as multiracial, mixed, interracial, or a Hispanic, Latino, or Spanish group (for example,
Mexican, Puerto Rican, Cuban, or Spanish) in response to the race question are included in
this category.

Two or More Races. People may chose to provide two or more races either by checking two
or more race response check boxes, by providing multiple responses, or by some combination 
of check boxes and other responses. The race response categories shown on the
questionnaire are collapsed into the five minimum race groups identified by OMB, and the
Census Bureau’s “Some Other Race” category. 

Hispanic or Latino. The data on the Hispanic or Latino population were derived from answers to a question that was asked of all people. The terms “Hispanic,” “Latino,” and “Spanish” are used
interchangeably. Some respondents identify with all three terms while others may identify
with only one of these three specific terms. Hispanics or Latinos who identify with the terms
“Hispanic,” “Latino,” or “Spanish” are those who classify themselves in one of the specific
Hispanic, Latino, or Spanish categories listed on the questionnaire (“Mexican,” “Puerto
Rican,” or “Cuban”) as well as those who indicate that they are “another Hispanic, Latino, or
Spanish origin.” People who do not identify with one of the specific origins listed on the
questionnaire but indicate that they are “another Hispanic, Latino, or Spanish origin” are
those whose origins are from Spain, the Spanish-speaking countries of Central or South
America, or the Dominican Republic. Up to two write-in responses to the “another Hispanic,
Latino, or Spanish origin” category are coded. 

Data Source

U.S. Census Bureau American Community Survey (5 Year Estimates); Table C27001

  • C27001B = Black or African American alone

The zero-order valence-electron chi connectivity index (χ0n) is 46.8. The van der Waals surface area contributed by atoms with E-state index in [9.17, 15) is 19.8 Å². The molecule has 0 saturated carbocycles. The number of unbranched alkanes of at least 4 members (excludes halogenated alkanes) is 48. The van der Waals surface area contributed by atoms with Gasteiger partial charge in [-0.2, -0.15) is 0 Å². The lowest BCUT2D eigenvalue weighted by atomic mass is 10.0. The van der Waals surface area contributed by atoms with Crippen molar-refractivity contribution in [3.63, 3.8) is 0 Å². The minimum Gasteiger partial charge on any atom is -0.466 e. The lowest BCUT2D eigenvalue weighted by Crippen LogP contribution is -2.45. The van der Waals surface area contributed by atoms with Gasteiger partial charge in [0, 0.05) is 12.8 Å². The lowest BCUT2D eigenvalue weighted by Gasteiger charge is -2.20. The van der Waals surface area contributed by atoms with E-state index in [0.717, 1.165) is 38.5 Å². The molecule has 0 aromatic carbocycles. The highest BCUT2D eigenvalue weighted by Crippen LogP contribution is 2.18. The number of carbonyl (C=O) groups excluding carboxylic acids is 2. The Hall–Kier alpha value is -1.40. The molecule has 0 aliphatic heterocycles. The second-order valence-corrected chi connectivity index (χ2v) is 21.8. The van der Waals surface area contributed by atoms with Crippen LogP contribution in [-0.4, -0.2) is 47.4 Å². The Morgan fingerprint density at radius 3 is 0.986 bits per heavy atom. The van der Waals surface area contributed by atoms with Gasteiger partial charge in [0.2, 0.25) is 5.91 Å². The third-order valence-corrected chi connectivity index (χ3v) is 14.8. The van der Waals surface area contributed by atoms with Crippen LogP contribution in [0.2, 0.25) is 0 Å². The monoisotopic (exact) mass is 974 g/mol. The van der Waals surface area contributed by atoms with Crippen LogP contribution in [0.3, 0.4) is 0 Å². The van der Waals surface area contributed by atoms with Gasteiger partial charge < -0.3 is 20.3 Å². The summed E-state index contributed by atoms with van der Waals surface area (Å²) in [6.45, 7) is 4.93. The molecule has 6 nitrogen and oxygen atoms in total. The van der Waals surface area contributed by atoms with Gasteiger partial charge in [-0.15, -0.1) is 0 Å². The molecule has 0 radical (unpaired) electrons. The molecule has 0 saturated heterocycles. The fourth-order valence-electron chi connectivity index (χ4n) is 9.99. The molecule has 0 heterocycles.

• C27001C = American Indian and Alaskan Native alone
  • C27001D = Asian alone
  • C27001E = Native Hawaiian and Other pacific Islander alone
  • C27001F = Some Other race alone
  • C27001G = Two or More races
  • C27001H = White Alone
  • C27001I = Hispanic or Latino


The percentages represent the percentage of the population that is under 18

Note: Starting 2017, the percentages represent the population that is under 19

The American Community Survey is based on sample sizes and the numbers presented in this indicator are just estimates and are not to be taken as accurate counts.

The Census Bureau recommends that you:
DO compare similar period lengths, for example, 3-year to 3-year.
DON'T compare estimates from different period lengths, for example, 1-year to 3-year.
DO compare estimates from non-overlapping periods, for example, compare a 2005-2007 ACS 3-year estimate to a 2008-2010 ACS 3-year estimate.
DON'T compare overlapping periods, for example, the 2005-2007 ACS 3-year estimates to the 2006-2008 ACS 3-year estimates.

S - Estimates suppressed when the confidence interval around the percentage is greater than or equal to 10 percentage points.
N/A - Data not available

Last Updated

February 2019